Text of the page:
Political Unity in Turks and Caicos Islands

New tax creates political unity in Turks and Caicos
Published on January 21, 2013

By Caribbean News Now contributor

PROVIDENCIALES, Turks and Caicos Islands — The fight against the imposition of value added tax (VAT) in the Turks and Caicos Islands (TCI) has now produced an unusual bipartisan unified front by the government and the opposition.

While government supporters, including former Progressive National Party (PNP) candidate Royal Robinson, have gone public with an appeal for unity against Britain’s Foreign and Commonwealth Office (FCO), which promoted the VAT legislation in the first place and has since rejected requests for a delay in its imposition, resistance to VAT had not so far generated any political unity.

All this changed on Saturday, when Premier Rufus Ewing invited Peoples Democratic Movement (PDM) opposition leader Sharlene Cartwright Robinson to join in a press conference on the issue of VAT. While both parties both oppose VAT, this is where they begin and end on the matter, however.

VAT is the means implemented by the former interim government last year to raise taxes to pay down the $260 million loan guaranteed by Britain. In fact, this was restated in last Monday’s Appropriations Committee meeting by chief financial officer Hugh McGarel Groves. It was also repeated in a letter sent last Monday to Ewing from Mark Simmonds, Britain’s minister for the Overseas Territories, who rejected a request for a delay in the imposition of VAT in the TCI and confirmed that the new tax will take effect as planned on April 1, absent a credible alternative.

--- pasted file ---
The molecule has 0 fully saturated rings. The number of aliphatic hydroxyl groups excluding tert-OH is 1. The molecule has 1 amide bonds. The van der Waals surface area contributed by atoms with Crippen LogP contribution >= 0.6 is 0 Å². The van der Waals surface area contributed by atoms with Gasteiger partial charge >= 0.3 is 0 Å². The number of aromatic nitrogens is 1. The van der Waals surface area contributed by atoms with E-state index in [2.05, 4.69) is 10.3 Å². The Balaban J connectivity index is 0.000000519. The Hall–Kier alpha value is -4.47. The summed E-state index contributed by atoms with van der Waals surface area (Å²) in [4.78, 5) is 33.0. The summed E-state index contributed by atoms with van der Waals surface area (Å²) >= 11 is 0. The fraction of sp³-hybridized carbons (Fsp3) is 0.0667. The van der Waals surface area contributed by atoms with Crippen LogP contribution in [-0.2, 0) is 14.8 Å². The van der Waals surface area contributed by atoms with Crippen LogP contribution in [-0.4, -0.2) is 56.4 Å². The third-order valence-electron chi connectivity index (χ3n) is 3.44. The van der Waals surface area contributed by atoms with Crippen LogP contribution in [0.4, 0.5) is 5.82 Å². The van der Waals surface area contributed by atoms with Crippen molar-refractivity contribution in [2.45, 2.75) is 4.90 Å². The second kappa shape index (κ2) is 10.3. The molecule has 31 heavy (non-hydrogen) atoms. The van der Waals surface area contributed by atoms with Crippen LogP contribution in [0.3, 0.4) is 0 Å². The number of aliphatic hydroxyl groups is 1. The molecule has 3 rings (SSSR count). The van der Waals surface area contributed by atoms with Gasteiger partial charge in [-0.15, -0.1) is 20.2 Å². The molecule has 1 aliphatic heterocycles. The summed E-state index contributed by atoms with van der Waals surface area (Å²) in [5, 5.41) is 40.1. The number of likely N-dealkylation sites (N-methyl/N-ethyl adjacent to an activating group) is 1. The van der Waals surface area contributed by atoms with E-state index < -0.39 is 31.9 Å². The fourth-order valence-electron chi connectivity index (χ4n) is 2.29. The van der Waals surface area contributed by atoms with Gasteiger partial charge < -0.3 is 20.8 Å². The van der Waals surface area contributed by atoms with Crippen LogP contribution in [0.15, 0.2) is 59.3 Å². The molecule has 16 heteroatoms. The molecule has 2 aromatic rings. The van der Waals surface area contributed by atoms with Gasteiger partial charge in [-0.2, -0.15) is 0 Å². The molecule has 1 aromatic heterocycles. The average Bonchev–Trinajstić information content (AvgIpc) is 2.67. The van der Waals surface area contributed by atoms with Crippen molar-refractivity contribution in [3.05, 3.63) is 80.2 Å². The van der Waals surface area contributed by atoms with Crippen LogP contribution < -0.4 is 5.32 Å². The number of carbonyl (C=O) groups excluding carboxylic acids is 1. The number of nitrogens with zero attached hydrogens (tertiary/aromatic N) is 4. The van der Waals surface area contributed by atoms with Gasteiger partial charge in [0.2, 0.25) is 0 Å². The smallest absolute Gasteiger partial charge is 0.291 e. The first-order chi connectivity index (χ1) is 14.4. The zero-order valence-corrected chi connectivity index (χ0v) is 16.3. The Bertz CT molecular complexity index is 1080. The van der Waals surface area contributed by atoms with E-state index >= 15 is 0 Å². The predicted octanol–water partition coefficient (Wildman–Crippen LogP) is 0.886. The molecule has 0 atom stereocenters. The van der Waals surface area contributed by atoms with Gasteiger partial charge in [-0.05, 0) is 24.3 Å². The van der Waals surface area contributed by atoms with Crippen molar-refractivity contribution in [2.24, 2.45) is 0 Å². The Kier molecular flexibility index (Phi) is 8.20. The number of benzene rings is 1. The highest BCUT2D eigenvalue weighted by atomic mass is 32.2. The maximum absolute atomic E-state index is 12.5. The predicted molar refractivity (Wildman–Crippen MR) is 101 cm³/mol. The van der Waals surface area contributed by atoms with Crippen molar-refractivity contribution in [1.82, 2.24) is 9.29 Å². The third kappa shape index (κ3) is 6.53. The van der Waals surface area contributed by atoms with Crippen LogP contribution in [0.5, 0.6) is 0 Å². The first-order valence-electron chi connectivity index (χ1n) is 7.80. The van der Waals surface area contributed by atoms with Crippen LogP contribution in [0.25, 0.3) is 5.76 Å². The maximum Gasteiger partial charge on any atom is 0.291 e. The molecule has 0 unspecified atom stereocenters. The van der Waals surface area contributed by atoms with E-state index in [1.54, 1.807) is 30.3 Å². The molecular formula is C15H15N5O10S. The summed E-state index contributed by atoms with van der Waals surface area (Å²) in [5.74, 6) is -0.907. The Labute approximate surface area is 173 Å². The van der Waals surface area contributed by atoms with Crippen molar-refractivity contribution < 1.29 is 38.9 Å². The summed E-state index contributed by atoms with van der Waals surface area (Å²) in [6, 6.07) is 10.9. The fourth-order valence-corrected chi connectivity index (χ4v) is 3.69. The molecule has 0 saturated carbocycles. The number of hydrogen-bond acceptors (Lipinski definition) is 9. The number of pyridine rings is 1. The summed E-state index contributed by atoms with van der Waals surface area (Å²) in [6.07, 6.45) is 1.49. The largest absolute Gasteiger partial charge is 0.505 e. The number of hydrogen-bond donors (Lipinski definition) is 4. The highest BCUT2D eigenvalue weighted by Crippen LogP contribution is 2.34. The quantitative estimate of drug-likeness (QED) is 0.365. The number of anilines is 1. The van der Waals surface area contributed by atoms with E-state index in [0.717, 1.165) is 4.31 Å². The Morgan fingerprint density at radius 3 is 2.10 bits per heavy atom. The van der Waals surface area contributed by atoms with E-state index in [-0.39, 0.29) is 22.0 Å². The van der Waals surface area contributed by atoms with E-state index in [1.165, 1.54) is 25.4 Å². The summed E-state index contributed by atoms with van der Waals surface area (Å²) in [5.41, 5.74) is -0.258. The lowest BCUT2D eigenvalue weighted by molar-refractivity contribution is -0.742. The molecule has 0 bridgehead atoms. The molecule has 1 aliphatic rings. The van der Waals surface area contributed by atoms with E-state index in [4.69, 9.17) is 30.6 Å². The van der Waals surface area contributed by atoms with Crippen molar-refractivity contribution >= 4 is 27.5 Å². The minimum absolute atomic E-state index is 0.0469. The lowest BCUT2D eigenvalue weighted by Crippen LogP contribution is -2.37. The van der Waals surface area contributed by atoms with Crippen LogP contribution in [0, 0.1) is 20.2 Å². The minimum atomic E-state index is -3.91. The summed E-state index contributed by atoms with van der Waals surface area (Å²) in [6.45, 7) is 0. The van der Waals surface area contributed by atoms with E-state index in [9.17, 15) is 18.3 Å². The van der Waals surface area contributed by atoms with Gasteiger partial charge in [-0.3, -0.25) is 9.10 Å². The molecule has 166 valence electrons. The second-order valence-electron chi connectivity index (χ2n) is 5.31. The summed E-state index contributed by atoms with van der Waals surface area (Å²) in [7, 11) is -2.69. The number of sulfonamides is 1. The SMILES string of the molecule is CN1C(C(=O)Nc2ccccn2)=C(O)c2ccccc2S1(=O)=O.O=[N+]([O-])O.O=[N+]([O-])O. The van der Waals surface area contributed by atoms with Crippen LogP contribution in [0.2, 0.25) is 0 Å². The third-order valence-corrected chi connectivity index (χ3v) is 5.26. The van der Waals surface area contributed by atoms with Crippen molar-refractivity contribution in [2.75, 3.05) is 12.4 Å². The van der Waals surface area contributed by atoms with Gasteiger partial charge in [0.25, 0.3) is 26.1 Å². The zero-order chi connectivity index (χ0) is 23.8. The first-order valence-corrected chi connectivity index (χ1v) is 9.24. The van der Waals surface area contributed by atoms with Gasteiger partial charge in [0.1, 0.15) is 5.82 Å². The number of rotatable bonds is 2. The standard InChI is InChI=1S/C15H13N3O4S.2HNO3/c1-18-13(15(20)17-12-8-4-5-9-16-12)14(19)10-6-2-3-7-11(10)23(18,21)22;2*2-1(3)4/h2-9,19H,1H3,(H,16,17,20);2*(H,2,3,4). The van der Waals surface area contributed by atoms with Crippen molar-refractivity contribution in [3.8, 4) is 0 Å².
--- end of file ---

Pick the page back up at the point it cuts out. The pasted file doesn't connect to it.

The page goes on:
The PNP government feels that VAT is not enough and has complained strongly that it is not a democratically imposed tax. However, the government wants to impose other taxes, which will raise what it estimates to be 150 percent more tax revenue. In fact, finance minister Washington Misick has said his suggested taxes will “improve the economy of the Turks and Caicos Islands”. What it appears he meant was that such new taxes will improve the income of the government not the economy itself.

The opposition PDM, while against the imposition of VAT, has not suggested any new taxes. The party has issued a position paper on the issue, which states that the fundamental budget problem is failure to collect all the current taxes due and the extraordinarily high cost of health care.

PDM leader Cartwright Robinson said at an earlier press conference that there has been no work by the PNP government on reforming the NHIP health plan.

Cartwright Robinson said that her party was opposed to VAT primarily because it will raise the cost of living.

“When you change the basic tax structure of an entire country, the elected government representing the people needs to make that decision,” said Cartwright Robinson

Following the election of the PNP as the new government last November, Ewing and his finance minister Washington Misick have been seeking a delay of six months in the implementation of VAT.

However, according to overseas territories minister Simmonds, a delay in the implementation of VAT would present significant risks.